The JoLoAr pistol was a combination of a poor-selling and unremarkable Spanish blowback semiauto pistol called the Sharpshooter and an idea by a man named Jose Lopez Arnaiz (whose name is the source of the pistol’s name). Arnaiz conceived the idea of mounting a lever (palanca in Spanish) onto a pistol slide, to allow the pistol to be charged one-handed. There is a rumor (unsubstantiated) that he was inspired by the one-armed commander of the Spanish Foreign Legion, Colonel José Millán-Astray. But whatever the inspiration, Arnaiz patented his idea, and went looking for a manufacturer.
The company he found was Hijos de Calixto Arrizabalaga, who were making the rather mundane Sharpshooter. This was a blowback pistol, which was designed without an extractor. Instead, it was equipped with a tip-up barrel for clearing malfunctions and unloading the chamber. This feature carried over to the JoLoAr, although an extractor had also been added to the design by that time. Wanting to maintain control over his idea, Arnaiz opened his own small shop where his employees would add his patented palanca to otherwise-complete JoLoAr pistols made by Arrizabalaga.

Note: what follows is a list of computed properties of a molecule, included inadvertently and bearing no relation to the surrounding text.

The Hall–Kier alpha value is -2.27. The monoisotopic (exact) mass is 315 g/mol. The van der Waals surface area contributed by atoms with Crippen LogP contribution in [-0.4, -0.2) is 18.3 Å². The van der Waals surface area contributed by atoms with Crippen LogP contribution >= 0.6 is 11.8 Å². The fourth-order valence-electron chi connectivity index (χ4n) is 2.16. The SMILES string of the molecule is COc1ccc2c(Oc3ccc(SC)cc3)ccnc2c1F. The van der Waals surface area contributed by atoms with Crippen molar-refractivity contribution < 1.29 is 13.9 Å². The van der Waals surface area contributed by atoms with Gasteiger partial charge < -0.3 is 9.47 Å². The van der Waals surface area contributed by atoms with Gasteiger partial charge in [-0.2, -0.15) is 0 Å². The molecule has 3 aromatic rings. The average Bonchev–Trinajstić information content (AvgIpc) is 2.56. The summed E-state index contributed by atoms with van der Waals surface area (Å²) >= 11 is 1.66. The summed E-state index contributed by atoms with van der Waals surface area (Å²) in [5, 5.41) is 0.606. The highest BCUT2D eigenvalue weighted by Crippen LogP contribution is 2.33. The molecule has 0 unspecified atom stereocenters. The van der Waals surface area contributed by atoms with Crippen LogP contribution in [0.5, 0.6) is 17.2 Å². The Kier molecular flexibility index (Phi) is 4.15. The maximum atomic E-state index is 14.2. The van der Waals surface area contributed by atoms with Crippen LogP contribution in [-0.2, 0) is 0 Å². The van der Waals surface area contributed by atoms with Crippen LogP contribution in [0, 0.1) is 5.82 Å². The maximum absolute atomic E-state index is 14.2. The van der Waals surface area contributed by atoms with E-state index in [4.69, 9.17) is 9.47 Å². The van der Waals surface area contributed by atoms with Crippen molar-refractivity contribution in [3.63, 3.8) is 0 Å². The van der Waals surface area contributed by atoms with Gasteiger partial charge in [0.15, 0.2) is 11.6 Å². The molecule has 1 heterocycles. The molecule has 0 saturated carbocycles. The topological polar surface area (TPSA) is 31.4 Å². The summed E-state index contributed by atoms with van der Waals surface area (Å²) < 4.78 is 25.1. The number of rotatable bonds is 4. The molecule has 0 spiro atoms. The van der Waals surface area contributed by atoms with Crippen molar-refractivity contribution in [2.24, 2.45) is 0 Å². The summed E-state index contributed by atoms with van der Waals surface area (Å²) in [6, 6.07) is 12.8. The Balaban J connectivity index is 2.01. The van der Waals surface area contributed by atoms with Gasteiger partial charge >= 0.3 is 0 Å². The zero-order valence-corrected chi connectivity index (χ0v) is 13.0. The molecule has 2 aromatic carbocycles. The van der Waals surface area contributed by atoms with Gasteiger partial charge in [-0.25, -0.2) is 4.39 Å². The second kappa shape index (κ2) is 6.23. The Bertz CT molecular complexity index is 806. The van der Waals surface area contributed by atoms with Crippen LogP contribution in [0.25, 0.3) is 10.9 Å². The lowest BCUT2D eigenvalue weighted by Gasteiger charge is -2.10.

Arrizabalaga’s experiment with the Arnaiz idea worked out fairly well, really. About 30,000 JoLoAr pistols were made between the mid 1920s and early 1930s, which is probably a lot more than would have been sold as plain Sharpshooters. This example is in .45ACP; quite scarce in the United States today.